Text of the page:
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Dan Hill (right) records a version of his hit "Sometimes When We Touch" with boxer Manny Pacquaio. (www.mannysings.com)
Dan Hill (right) records a version of his hit "Sometimes When We Touch" with boxer Manny Pacquaio. (www.mannysings.com)

Music

Dan Hill and Manny Pacquiao: How a knockout duet came to life Add to ...

Nov. 3, 2009: My home in Toronto

"Oh my god, Dan! Get up here. Now!"

I'm in my basement studio, cutting a vocal, when my wife's shout all but shatters my headphones. The last time Bev shrieked this loud was a life-and-death situation, when a young man, armed and recently released from jail, had tried to shake our family down for money.

This time, though, I find Bev hopping up and down in front of the television like a tween watching Justin Bieber. A charismatic young man is singing to talk-show host Jimmy Kimmel's studio audience. Women of all ages squirm, whoop and howl.

At last Bev says dreamily, "It's Manny Pacquiao, the boxing champ. But don't you recognize the song?"

It's my song Sometimes When We Touch, and the audience is going crazy. Crazier still, is that Pacquiao - a Filipino pound for pound regarded as the world's best boxer - is crooning this song with surprising tenderness and conviction.

Since I co-wrote and released that song in the late seventies, there have been thousands of covers of it, and most have left me underwhelmed. Because of the song's uber-emotionality and demanding vocal range, pop stars tend to over-sing it, turning the lyric into a four-minute soap opera. But something about Pacquiao's vocal leaves me strangely moved.

Two weeks later, Nashville

I'm in a deli with Fred Mollin, my long-time friend and co-producer. I casually flip open my computer and click on "Manny Sings." Fred becomes glued to the screen.

Eerily, at this very moment, a TV mounted on the wall spews out news of an upcoming boxing match between Pacquiao and Floyd Mayweather.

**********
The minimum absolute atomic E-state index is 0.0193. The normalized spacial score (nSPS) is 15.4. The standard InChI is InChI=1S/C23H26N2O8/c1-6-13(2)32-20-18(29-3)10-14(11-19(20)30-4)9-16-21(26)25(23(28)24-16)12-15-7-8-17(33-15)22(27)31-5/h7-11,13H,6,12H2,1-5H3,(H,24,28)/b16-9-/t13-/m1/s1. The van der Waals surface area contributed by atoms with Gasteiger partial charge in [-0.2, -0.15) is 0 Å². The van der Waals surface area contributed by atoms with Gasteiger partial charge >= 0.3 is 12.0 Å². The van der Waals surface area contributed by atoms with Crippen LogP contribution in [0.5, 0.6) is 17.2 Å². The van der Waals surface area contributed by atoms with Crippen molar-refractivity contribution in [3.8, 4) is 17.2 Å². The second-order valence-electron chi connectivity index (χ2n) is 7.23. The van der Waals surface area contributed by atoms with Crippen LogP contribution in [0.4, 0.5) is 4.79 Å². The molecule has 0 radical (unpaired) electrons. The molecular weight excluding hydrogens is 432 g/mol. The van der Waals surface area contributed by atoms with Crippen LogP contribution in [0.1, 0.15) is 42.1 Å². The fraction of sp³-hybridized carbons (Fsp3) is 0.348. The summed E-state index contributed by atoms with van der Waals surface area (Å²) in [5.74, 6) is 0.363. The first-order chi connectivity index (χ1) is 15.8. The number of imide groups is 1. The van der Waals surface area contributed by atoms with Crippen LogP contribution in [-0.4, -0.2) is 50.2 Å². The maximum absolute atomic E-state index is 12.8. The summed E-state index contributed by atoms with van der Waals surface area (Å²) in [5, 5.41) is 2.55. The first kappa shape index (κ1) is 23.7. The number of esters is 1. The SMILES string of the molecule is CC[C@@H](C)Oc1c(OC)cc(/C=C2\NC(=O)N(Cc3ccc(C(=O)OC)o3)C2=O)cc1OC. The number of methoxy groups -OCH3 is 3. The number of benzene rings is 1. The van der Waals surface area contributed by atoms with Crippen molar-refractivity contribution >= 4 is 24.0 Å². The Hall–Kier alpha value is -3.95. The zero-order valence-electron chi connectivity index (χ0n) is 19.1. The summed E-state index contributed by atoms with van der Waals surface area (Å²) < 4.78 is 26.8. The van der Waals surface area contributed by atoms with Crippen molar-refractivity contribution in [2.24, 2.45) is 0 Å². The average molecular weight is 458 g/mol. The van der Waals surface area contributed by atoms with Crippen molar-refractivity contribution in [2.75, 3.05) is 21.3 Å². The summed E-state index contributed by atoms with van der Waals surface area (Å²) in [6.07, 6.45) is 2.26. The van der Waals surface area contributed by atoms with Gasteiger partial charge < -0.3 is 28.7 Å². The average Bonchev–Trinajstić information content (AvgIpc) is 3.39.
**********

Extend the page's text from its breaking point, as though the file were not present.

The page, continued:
"We've gotta make a record with Manny," Fred says.

"And who, other than God, is able to actually contact Manny Pacquiao?" I ask. "This guy is the Elvis of the boxing world. Did you know that whenever Manny boxes, crime stops in the Philippines? He's even been elected to Congress there. He's got about as much free time to record with me as Barack Obama."

December, 2010: Toronto

A phone call wakes me in the middle of the night. It's Matthew McCauley, the other half (with Fred Mollin) of my production team. If it were anyone else, I'd be mad as hell. But I've been waking up to Matt's 3 a.m. phone calls since we were both scrawny Toronto kids making music together in the 1960s in our Don Mills neighbourhood.

"Danny, I've set up a meeting with Manny Pacquiao and his handler, Mike Koncz. We're going to Manhattan to discuss making a record."

June 4, 2010: New York

I'm sitting in a café with Matt and Fred, in Manhattan's opulent St. Regis Hotel. My friends wear the gloomy look of adolescents stood up by their dream dates. We've been here for a couple of hours.

"What if Manny doesn't show up?" Fred asks.

Matt shuffles restlessly in his seat, doubtless feeling responsible.

"Look, guys, they'll be here," Matt says. "We're on boxing time, that's all."

A few more lonely minutes tick by, then Koncz finally appears to escort us to Manny's suite. Just as he reveals that Sometimes When We Touch is Pacquiao's all-time favourite song, the door to the suite swings open, and there is the man himself, beaming as he greets us in a soft voice.

Though I'm thunderstruck to be meeting this brilliant boxer - in town to accept a Fighter of the Decade award - Pacquiao humbly flips the script, making us feel as though we're royalty. Or better: family.

Room service wheels in a feast, and he insists we eat. "It's part of Filipino culture to make guests feel at home," he says.